Why is our lectionary falling apart?
Your lectionary is (probably) falling apart because it is old.
I have seen lectionaries where words have been crossed out to make the text more inclusive or to provide particular instructions to readers. I have seen lectionaries that are well-used and well-loved, where pages that were torn and carefully sticky-taped back together. I have seen lectionaries that have been re-bound by professional bookmakers to repair the damage that the sticky-tape could no longer salvage.
Australian Catholic parishioners must care for their lectionary. Apart from it being an important liturgical text from which we proclaim the Word of God, the books are no longer in print and probably won't be for sometime. Unfortunately Rome can't agree with the Australian Bishops Conference on translation. Of course, our friends in Rome are being careful - we all want the best texts for our context. The scandalous fact is that this back-and-forth with Rome over the translation has been going on for twenty years. Meanwhile, Australian parishes are without.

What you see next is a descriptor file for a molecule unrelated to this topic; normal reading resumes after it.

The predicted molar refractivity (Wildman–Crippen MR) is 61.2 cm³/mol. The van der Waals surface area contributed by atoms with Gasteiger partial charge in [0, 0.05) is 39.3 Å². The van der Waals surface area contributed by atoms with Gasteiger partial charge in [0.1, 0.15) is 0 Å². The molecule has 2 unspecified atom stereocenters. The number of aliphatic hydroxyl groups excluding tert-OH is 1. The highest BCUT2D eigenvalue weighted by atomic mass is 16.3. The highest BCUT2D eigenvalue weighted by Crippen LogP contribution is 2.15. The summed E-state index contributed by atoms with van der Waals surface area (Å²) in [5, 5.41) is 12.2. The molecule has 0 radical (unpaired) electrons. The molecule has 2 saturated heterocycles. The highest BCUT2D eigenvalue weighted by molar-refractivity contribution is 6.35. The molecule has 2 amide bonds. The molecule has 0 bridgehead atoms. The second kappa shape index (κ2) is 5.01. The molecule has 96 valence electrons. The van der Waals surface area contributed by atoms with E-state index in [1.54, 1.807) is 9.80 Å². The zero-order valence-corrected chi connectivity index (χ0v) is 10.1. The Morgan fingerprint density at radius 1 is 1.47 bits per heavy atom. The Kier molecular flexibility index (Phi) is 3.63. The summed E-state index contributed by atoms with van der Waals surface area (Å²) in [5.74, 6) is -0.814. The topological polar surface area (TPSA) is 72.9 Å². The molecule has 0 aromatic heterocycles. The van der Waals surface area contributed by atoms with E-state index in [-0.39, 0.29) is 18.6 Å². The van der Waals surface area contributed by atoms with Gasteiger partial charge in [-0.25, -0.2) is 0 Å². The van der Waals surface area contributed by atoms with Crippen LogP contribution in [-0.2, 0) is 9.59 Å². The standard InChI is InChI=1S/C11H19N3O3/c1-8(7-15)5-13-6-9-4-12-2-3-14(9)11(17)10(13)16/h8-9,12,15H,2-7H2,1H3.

Vatican II's Constitution on the Divine Liturgy decreed that the liturgy be celebrated in the vernacular. (insert quote and reference). An International Commission on English (ICEL) was established to manage the translation of the original Latin into English for the various bishops' conferences. Translation has always been a 'hot-topic'. The literal translation of the 2011 Missal for many was clunky, with many believing it uses overly formal language, far removed from daily experience. Unknown to many is that there was a 1998 proposed translation for the Missal that preserved the people's responses and was
ICEL history of translation - lectionary
Francis' decision is good news.
My only recommendation? Consider buying shares in a company that makes sticky-tape.